September marks World Azheimers Awareness Month, and today is World Alzheimer’s Day (21st September 2020).
What is Alzheimer’s?
According to the Alzheimer’s Society “Dementia is the broad term used to describe a number of different conditions affecting the brain, including Alzheimer’s disease, vascular dementia, frontotemporal dementia, and more.” With Alzheimer’s disease being the most common cause of dementia.
Named after the doctor who first described it, Alois Alzheimer, Alzheimer’s Disease is a physical condition that affects the brain.
The brain is made up of billions of nerve cells that are connected to each other, however, with Alzheimer’s, these connections are lost due to proteins building up and forming abnormal structures. This causes the nerve cells to eventually die and brain tissue is lost.
Additionally, the brain also contains chemicals that help to send messeges between cells. In people with Alzheimer’s these messeges are not passed on so well as they have less of these chemical signals in their brain.
Alzheimer’s is a progressive disease, meaning overtime, more parts of the brain are gradually damaged.
Who gets Alzheimer’s Disease?
Most people with Alzheimer’s Disease developed it after the age of 65, however, those under 65 can also develop it, called Early-Onset Alzheimer’s Disease.
There are many factors that affect the risk of getting Alzheimer’s, some of which you can change, and some which you cannot.
Risk Factors You Can’t Change:
- Age – Above the age of 65 a persons risk of developing Alzheimer’s doubles every 5 years
- Gender – There are around twice as many women as men over 65 with Alzheimer’s
- Genetic Inheritance – More than 20 genes are known to increase / decrease a persons chance of developing Alzheimer’s, therefore, someone with a parent or sibling with Alzheimer’s has a slightly higher risk of developing the disease
Risk Factors You Can Change:
- Lifestyle – People who live a healthy lifestyle (especially from mid-life onwards) are less likely to develop Alzheimer’s Disease.
- Health problems – Certain health problems can increase a persons risk for Alzheimer’s including: diabetes, stroke, heart problems, high blood pressure, high cholesterol and obesity in mid-life.
How can I lower my risk of getting Alzheimer’s?
Although there are some risk factors you can’t change (which we’ve listed above), there are certain things you can do in order to help reduce your own risk.
Be Physically Active
Doing regular physical activity is one of the best ways to reduce your risk of dementia and Alzheimer’s as it’s good for your heart, circulation, weight and mental wellbeing. According to the Alzheimer’s Research & Prevention Foundation, regular physical exercise can reduce your risk of developing Alzheimer’s disease by up to 50 percent.
You can start with a small amount of exercise and build it up gradually – even 10 minutes at a time is good for you.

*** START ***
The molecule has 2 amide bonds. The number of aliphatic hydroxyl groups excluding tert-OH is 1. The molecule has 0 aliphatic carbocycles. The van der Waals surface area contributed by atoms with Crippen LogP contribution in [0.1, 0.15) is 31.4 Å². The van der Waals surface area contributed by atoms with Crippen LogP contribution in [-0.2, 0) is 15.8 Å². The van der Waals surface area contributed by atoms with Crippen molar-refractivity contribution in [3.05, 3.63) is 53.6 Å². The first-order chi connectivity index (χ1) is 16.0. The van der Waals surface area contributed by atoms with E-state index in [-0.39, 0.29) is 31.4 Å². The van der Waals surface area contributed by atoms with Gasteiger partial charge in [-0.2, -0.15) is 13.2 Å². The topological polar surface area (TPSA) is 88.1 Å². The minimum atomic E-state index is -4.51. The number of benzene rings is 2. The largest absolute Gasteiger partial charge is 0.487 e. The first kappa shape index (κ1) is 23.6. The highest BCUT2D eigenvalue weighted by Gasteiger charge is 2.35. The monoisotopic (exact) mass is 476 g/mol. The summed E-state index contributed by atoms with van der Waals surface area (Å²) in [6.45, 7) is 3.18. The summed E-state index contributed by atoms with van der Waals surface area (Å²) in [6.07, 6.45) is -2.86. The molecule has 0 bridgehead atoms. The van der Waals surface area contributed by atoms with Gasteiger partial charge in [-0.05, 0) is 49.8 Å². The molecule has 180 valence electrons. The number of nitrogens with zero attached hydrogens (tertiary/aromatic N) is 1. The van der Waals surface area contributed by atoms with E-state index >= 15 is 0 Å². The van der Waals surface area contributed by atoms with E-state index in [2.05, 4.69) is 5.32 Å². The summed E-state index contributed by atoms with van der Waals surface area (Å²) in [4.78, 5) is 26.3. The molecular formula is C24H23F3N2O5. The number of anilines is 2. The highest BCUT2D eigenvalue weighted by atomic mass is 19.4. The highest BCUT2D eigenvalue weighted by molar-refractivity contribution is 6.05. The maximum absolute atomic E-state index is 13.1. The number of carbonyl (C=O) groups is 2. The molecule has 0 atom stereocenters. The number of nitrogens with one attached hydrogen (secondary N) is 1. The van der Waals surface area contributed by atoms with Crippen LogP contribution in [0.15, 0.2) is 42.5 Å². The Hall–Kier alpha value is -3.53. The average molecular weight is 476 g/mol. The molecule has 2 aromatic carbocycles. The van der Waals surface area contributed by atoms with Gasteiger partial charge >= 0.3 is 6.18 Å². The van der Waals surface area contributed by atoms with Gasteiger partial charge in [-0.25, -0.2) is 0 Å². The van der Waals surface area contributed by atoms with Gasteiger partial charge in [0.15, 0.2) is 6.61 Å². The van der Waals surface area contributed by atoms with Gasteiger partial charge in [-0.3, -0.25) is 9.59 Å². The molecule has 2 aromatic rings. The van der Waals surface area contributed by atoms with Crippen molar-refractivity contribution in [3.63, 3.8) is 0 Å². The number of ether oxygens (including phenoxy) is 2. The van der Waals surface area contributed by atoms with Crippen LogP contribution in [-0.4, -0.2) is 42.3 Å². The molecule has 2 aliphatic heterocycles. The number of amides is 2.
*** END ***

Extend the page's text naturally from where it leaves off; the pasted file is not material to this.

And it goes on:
Exercise can also reduce your risk of health conditions that are linked to Alzheimer’s, including:
- Diabetes Type 2 – this is due to exercise increasing the insulin sensitivity of your cells, so when you exercise less insulin is needed to keep your blood sugar levels under control
- Stroke – this is because exercise can help lower your cholesterol and keep your blood pressure healthy.
- High Blood Pressure – regular exercise makes your heart stronger which means it can pump more blood with less effort. This means your heart can work less to pump, meaning the force on your arteries decreases, lowering your blood pressure.
- High Cholesterol – there are two types of cholesterol, Low-Density Lipoprotein (LDL) and High-Density Lipoprotein (HDL). LDL is known as “bad” cholesterol as high levels can raise your risk for heart disease. Most of your body’s cholesterol is LDL. Exercise stimulates enzymes that help move LDL from the blood to the liver, where it can be converted to bile for digestion or excretion. Therefore, the more exercise you do, the more LDL your body expels.
- Heart Problems – exercise increases your levels of HDL, the “good” cholesterol, which transorts cholesterol from other parts of your body back to the liver for excretion, therefore, lowering your heart disease risk.
- Obesity – regular exercise can help you mantain a healthy weight by burning calories and fat, and increasing your muscle mass, therefore, increasing your metabolism.
If you would like more advice on getting active, book your free consultation with us.
Having a Balanced Diet
A study in the Alzheimer’s & Dementia Journal found that those who ate a healthy diet, with plenty of green vegetables, wholegrains, legumes, and less red meat, may be less likely to get Alzheimer’s disease. Many experts believe this must be complemented with a healthy lifestyle, including keeping a healthy weight, exercising regularly, not smoking, drinking in moderation, and keeping blood pressure healthy.
Smoking can increase the risk of vascular problems, including via strokes and small bleeds in the brain, which are risk factors for dementia. In addition, the toxins in cigarette smoke have been found to increase oxidative stress and inflammation, both of which have been linked to developing Alzheimer’s disease. If you need help to quit smoking, please see the advice on the NHS website.
If you’d like any further information on our ladies only 30 Minute circuit, please get in touch as we’d love to help you reach your goals, keep yourself healthy, and protenct your brain!
Hannah & Caroline xx